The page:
Marines in the Garden of Eden : The Battle for An
by Richard S. Lowry
List Price: $24.95 Hardback: 448 Pages
Publisher: Berkley Hardcover
Publish Date: June 6, 2006
Review by Brian Grafton.
Richard Lowry's Marines in the Garden of Eden is the story of the
creation, deployment and initial commitment of USMC Task Force Tarawa in the
coalition invasion of Iraq on 20 March 2003. TF Tarawa's story is framed by the
"ambush" of the Army's 507th Maintenance Company, and of the capture and
subsequent rescue of Jessica Lynch – arguably the most famous PoW of the
assault on Iraq. Task Force Tarawa entered Iraq with what might have been a
simple mission: secure a path on the east side of the city of An Nasiriyah
which would allow other Marine groups to close on Baghdad from East of the
Euphrates. Without the complications arising from the Iraqi assault on 507th
Maintenance Company, which became lost and strayed into Iraqi-controlled
territory, the week-long battle for An Nasiriyah may never have taken place.
Lowry's book is, in truth, more a chronicle than a history; it is concerned
with military mobilization and deployment, not with geo-political complexities
and assessments. Lowry has worked hard to follow the chronology of the seven
days his story covers. For the most part, he has done this well, conveying the
intensity and complexity of battle very effectively. Marines in the Garden of
Eden gives a fine sense of the nature of combat, seen from various
perspectives in the field, during the seven-day battle for An Nasiriyah.
For the general reader, I would have been happier to see time markers included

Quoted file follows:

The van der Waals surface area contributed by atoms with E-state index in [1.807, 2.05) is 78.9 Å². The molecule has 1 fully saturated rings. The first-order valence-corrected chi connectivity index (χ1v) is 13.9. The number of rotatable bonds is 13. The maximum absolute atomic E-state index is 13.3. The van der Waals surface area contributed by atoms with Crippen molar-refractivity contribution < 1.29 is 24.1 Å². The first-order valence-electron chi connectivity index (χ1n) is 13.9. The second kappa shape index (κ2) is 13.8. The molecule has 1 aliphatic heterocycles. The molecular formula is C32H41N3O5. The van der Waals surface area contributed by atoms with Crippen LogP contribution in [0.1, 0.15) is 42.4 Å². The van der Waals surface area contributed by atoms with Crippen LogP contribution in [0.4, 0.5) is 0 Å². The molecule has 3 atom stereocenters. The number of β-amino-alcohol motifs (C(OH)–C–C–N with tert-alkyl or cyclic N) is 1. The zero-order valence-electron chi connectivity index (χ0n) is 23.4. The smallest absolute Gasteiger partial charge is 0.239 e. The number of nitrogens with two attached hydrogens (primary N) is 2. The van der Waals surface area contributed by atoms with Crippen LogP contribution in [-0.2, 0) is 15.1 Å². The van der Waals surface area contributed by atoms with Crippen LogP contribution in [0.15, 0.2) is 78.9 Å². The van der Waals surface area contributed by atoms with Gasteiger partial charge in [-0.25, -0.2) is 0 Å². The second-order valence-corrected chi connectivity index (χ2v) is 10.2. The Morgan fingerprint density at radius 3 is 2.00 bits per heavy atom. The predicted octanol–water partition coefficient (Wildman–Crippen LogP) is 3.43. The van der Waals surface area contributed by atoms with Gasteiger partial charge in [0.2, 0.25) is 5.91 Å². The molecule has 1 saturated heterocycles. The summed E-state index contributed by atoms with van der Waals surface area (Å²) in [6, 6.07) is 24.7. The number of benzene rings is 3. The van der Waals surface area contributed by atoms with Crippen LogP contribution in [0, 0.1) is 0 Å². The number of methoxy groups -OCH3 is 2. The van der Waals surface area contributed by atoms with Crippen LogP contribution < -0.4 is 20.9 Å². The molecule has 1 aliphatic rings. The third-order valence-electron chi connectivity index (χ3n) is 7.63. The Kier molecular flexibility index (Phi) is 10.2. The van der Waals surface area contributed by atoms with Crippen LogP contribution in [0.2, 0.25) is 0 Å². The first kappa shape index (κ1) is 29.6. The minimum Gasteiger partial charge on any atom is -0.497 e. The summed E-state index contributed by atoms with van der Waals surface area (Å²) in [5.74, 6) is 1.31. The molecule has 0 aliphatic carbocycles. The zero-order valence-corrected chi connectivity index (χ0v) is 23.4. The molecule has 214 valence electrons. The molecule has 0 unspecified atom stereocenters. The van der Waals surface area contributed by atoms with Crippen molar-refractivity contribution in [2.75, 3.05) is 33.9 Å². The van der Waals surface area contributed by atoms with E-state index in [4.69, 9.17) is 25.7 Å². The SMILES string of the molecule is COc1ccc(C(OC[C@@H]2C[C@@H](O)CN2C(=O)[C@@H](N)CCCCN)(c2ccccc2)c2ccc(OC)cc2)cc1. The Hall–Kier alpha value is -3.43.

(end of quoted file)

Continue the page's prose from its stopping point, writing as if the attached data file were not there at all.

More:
with each sub-head in the book: given the number of groups Mr Lowry is dealing
with, time sequences would have helped understand the relationship between
various complex military actions being described. Lowry attempts to provide
time indicators in his narrative, but this is not always possible; as a result,
there are one or two places where (for this reader, at least) the sequence of
events becomes hazy. An editorial decision to provide a time frame outside the
narrative would have provided an additional level of clarity.
The book will not please all readers. From his very first sentence, Lowry makes
it clear that this is a book in praise of the US Marine Corps. This becomes
clear as the reader follows the story: there are no negative comments about any
doctrine, action or decision made by Marines; there are no bad officers or
cowardly men. Were this handled more subtly, there would be no problem: the
USMC has a proud and honorable history, with battle honors stretching back
centuries. Nevertheless, some readers will find Marines in the Garden of Eden
less a description than a testament – more John Wayne than Chesty Puller. I
expect that some will find the bias too irritating and pervasive, and will
worry that the bias undermines the tale Lowry tells.
The tale is, of course, Lowry's strength. He was given access to massive
amounts of information, and has used that to generate a rich tapestry. Once or
twice the wealth of data overwhelms him: he offers details which lead nowhere,
simply because the detail is available. For the most part, however, Lowry does
a fine job of making a series of chaotic events both vivid and intelligible.
His battle narrative might have been conveyed more effectively had the text
contained even more maps than the rather high number already embedded. There
are points where the location and movement of US forces come as a shock,
particularly when the rescue of Jessica Lynch unfolds. Additional maps may have
made such moments easier for the reader. But this is a minor detail in the
larger narrative Richard Lowry offers.
Review by Brian Grafton (firstname.lastname@example.org).
* Views expressed by contributors are their own and do not necessarily
represent those of MHO.